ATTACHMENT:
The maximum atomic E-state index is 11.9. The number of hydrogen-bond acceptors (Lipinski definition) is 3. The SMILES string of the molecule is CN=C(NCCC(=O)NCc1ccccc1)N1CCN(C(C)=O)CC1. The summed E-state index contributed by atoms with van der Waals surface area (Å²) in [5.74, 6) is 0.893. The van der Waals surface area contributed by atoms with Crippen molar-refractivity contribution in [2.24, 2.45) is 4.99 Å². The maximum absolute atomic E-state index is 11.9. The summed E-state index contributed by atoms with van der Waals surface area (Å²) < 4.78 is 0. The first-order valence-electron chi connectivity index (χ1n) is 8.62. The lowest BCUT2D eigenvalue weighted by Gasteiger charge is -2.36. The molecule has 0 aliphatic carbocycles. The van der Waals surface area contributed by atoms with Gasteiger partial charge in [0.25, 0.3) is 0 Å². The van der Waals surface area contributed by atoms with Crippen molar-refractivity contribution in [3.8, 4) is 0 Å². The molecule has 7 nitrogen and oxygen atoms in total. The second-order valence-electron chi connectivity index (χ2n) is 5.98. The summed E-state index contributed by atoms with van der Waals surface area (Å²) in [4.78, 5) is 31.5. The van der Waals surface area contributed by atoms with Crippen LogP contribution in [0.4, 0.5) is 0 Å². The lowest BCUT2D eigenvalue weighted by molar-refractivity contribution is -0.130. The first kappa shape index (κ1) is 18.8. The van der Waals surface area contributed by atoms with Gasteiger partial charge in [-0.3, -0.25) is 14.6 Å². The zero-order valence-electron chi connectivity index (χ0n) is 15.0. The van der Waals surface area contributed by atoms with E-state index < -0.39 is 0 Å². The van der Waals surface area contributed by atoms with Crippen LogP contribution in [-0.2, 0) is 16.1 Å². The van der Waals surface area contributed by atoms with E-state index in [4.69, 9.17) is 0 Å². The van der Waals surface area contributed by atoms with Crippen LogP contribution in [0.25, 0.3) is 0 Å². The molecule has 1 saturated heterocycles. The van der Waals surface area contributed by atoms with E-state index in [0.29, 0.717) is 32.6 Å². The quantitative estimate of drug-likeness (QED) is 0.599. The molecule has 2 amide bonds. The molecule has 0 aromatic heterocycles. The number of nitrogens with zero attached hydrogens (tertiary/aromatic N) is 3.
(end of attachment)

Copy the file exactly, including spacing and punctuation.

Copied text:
The maximum atomic E-state index is 11.9. The number of hydrogen-bond acceptors (Lipinski definition) is 3. The SMILES string of the molecule is CN=C(NCCC(=O)NCc1ccccc1)N1CCN(C(C)=O)CC1. The summed E-state index contributed by atoms with van der Waals surface area (Å²) in [5.74, 6) is 0.893. The van der Waals surface area contributed by atoms with Crippen molar-refractivity contribution in [2.24, 2.45) is 4.99 Å². The maximum absolute atomic E-state index is 11.9. The summed E-state index contributed by atoms with van der Waals surface area (Å²) < 4.78 is 0. The first-order valence-electron chi connectivity index (χ1n) is 8.62. The lowest BCUT2D eigenvalue weighted by Gasteiger charge is -2.36. The molecule has 0 aliphatic carbocycles. The van der Waals surface area contributed by atoms with Gasteiger partial charge in [0.25, 0.3) is 0 Å². The van der Waals surface area contributed by atoms with Crippen molar-refractivity contribution in [3.8, 4) is 0 Å². The molecule has 7 nitrogen and oxygen atoms in total. The second-order valence-electron chi connectivity index (χ2n) is 5.98. The summed E-state index contributed by atoms with van der Waals surface area (Å²) in [4.78, 5) is 31.5. The van der Waals surface area contributed by atoms with Crippen LogP contribution in [0.4, 0.5) is 0 Å². The lowest BCUT2D eigenvalue weighted by molar-refractivity contribution is -0.130. The first kappa shape index (κ1) is 18.8. The van der Waals surface area contributed by atoms with Gasteiger partial charge in [-0.3, -0.25) is 14.6 Å². The zero-order valence-electron chi connectivity index (χ0n) is 15.0. The van der Waals surface area contributed by atoms with E-state index < -0.39 is 0 Å². The van der Waals surface area contributed by atoms with Crippen LogP contribution in [-0.2, 0) is 16.1 Å². The van der Waals surface area contributed by atoms with E-state index in [4.69, 9.17) is 0 Å². The van der Waals surface area contributed by atoms with Crippen LogP contribution in [0.25, 0.3) is 0 Å². The molecule has 1 saturated heterocycles. The van der Waals surface area contributed by atoms with E-state index in [0.29, 0.717) is 32.6 Å². The quantitative estimate of drug-likeness (QED) is 0.599. The molecule has 2 amide bonds. The molecule has 0 aromatic heterocycles. The number of nitrogens with zero attached hydrogens (tertiary/aromatic N) is 3.